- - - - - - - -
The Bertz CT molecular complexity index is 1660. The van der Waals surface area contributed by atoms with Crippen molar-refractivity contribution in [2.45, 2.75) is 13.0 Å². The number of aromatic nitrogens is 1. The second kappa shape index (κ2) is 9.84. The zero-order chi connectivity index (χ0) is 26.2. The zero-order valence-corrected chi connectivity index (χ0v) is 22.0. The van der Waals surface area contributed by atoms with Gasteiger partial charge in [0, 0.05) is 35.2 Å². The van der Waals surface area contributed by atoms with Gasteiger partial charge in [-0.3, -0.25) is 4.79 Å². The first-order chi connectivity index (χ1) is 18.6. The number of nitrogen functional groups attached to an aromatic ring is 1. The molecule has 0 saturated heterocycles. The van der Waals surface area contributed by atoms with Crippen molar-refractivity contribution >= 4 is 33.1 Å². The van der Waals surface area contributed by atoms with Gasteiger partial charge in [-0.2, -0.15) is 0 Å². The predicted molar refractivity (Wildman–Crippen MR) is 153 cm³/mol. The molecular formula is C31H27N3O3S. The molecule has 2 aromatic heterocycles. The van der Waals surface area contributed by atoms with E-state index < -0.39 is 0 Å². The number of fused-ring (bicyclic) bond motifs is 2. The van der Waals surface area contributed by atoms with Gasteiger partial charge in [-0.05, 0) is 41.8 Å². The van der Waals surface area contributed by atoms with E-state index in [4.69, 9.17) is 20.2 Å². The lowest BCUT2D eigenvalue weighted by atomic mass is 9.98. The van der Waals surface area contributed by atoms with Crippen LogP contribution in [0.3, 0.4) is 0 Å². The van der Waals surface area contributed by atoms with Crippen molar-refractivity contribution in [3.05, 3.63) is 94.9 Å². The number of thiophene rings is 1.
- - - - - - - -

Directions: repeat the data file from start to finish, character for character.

The Bertz CT molecular complexity index is 1660. The van der Waals surface area contributed by atoms with Crippen molar-refractivity contribution in [2.45, 2.75) is 13.0 Å². The number of aromatic nitrogens is 1. The second kappa shape index (κ2) is 9.84. The zero-order chi connectivity index (χ0) is 26.2. The zero-order valence-corrected chi connectivity index (χ0v) is 22.0. The van der Waals surface area contributed by atoms with Gasteiger partial charge in [0, 0.05) is 35.2 Å². The van der Waals surface area contributed by atoms with Gasteiger partial charge in [-0.3, -0.25) is 4.79 Å². The first-order chi connectivity index (χ1) is 18.6. The number of nitrogen functional groups attached to an aromatic ring is 1. The molecule has 0 saturated heterocycles. The van der Waals surface area contributed by atoms with Crippen molar-refractivity contribution >= 4 is 33.1 Å². The van der Waals surface area contributed by atoms with Gasteiger partial charge in [-0.2, -0.15) is 0 Å². The predicted molar refractivity (Wildman–Crippen MR) is 153 cm³/mol. The molecular formula is C31H27N3O3S. The molecule has 2 aromatic heterocycles. The van der Waals surface area contributed by atoms with E-state index < -0.39 is 0 Å². The number of fused-ring (bicyclic) bond motifs is 2. The van der Waals surface area contributed by atoms with Gasteiger partial charge in [-0.05, 0) is 41.8 Å². The van der Waals surface area contributed by atoms with E-state index in [4.69, 9.17) is 20.2 Å². The lowest BCUT2D eigenvalue weighted by atomic mass is 9.98. The van der Waals surface area contributed by atoms with Crippen LogP contribution in [0.3, 0.4) is 0 Å². The van der Waals surface area contributed by atoms with Crippen molar-refractivity contribution in [3.05, 3.63) is 94.9 Å². The number of thiophene rings is 1.